“So you can smile.”
Ali’s wit came back. “Occasionally, I do.”
“That will be good enough for me. Otherwise I will be bored.”
Ali thought, never in my life I will let you be bored.
Ali ate the breakfast. She pulled a pillow from behind his back. Fluffed it and put her hand on his head, pushed it down, and put the pillow behind it. “Now you can go to sleep.”
He smiled and went to sleep right away.
He felt she was putting a blanket on him. He was deep in sleep in no time. When he got up her head was resting on his shoulder. He did not move.
* * *
Her family had come to receive her at the airport. He did not know her name. The employer’s rep, Jamal, was waiting for Ali. He took his suitcase and waited for the bus.
She dragged her family to him. “He is Raja, and he is going to teach in our village school.”
Ali wanted say, “Hey, my name is not Raja,” but she moved on to another story.
She told them how he ran for the plane.
Everyone laughed. She looked at him. She excluded the details about holding his hand.
Her big blue eyes were sparkling like stars, and there was a big smile that never left her face. Her lips were pink, her teeth were white, and her cheeks were pomegranate red. As the bus arrived, she looked at Ali, “Run, run to the bus.”
Ali was on autopilot; he ran toward the bus, and the crowd burst into laughter. He was mortified. He looked at her with anger. Her mother seemed to be uncomfortable.
Her father gently put his hand on his daughter’s back and rubbed her as she was climbing the bus. The bus did not have any glass on the windows. Most people climbed up on the roof of the bus. There were fewer people inside the bus. As they entered the bus, her mother pulled her on the back seat; she was making sure she was away from Ali. Ali looked outside as the bus was driven on narrow mountain roads. It was a range of splendid mountains and deep valleys. He looked down the ravine; it appeared like a serpent running among boulders.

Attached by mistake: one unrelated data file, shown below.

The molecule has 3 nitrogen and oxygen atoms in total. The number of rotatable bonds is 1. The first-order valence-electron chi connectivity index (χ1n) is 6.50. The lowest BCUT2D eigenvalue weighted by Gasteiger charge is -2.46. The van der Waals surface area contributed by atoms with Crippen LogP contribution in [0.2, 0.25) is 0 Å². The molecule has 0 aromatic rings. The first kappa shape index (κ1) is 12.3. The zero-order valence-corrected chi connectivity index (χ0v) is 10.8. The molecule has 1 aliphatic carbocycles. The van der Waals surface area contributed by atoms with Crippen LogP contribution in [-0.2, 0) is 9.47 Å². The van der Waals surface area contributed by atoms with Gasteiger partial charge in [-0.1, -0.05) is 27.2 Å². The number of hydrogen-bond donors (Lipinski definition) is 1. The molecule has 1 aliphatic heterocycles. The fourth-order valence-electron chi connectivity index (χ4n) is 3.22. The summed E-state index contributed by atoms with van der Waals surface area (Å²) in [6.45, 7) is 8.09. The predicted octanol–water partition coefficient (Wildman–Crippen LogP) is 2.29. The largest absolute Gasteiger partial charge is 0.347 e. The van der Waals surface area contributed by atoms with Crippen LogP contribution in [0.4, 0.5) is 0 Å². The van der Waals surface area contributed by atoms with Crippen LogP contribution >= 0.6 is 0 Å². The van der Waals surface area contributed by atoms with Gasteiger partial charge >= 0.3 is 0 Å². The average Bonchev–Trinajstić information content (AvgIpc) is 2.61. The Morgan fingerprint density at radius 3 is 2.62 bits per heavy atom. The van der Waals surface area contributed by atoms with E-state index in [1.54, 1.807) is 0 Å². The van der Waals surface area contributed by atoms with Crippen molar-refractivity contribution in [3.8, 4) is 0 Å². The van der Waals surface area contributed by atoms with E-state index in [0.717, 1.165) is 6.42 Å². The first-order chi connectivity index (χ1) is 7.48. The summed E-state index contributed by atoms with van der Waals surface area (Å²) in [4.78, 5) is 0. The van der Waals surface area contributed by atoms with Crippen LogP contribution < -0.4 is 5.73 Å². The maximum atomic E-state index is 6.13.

The girl got up from her seat, her mother extended her hand to pull her back but the girl had moved forward. She came and gave biscuits to Ali. “Eat, otherwise you will be hungry for two more hours.”
“It is two more hours?” Ali frantically asked.
The girl and Jamal both laughed. Jamal said, “It is not like the city, and here everything takes time.”
The girl, standing by Ali’s seat, added, “Here time does not exist.”
She was so close to the seat she was touching his shoulder with her body. Ali thought, it is beautiful.
Her mother called from her seat. She touched his shoulder, “Mother is calling me.”
She went to her seat; her mother got up and pushed her to sit by the window. She made a funny face, knowing the intent of her mother, but did not say anything and just laughed and she hugged her and gave her a kiss. Her mother also laughed, felt embarrassed, and pushed her away.
* * *
Jamal came with the breakfast. Yak butter, bread and a kettle of chai was his breakfast. Some other people joined in. They were all teachers.
They came out of the house. Ali looked around. The village was surrounded by enormous mountains covered with snow. The air was cool and crisp. Ali took a deep breath and felt calm and serene. Outside an old abandoned fortress, the village leaders had gathered. There was a mud platform. There was chai and dry fruit. Jamal took him to various houses and everywhere there was food. Then Jamal told him, “This is the last house, and then we will go for lunch.”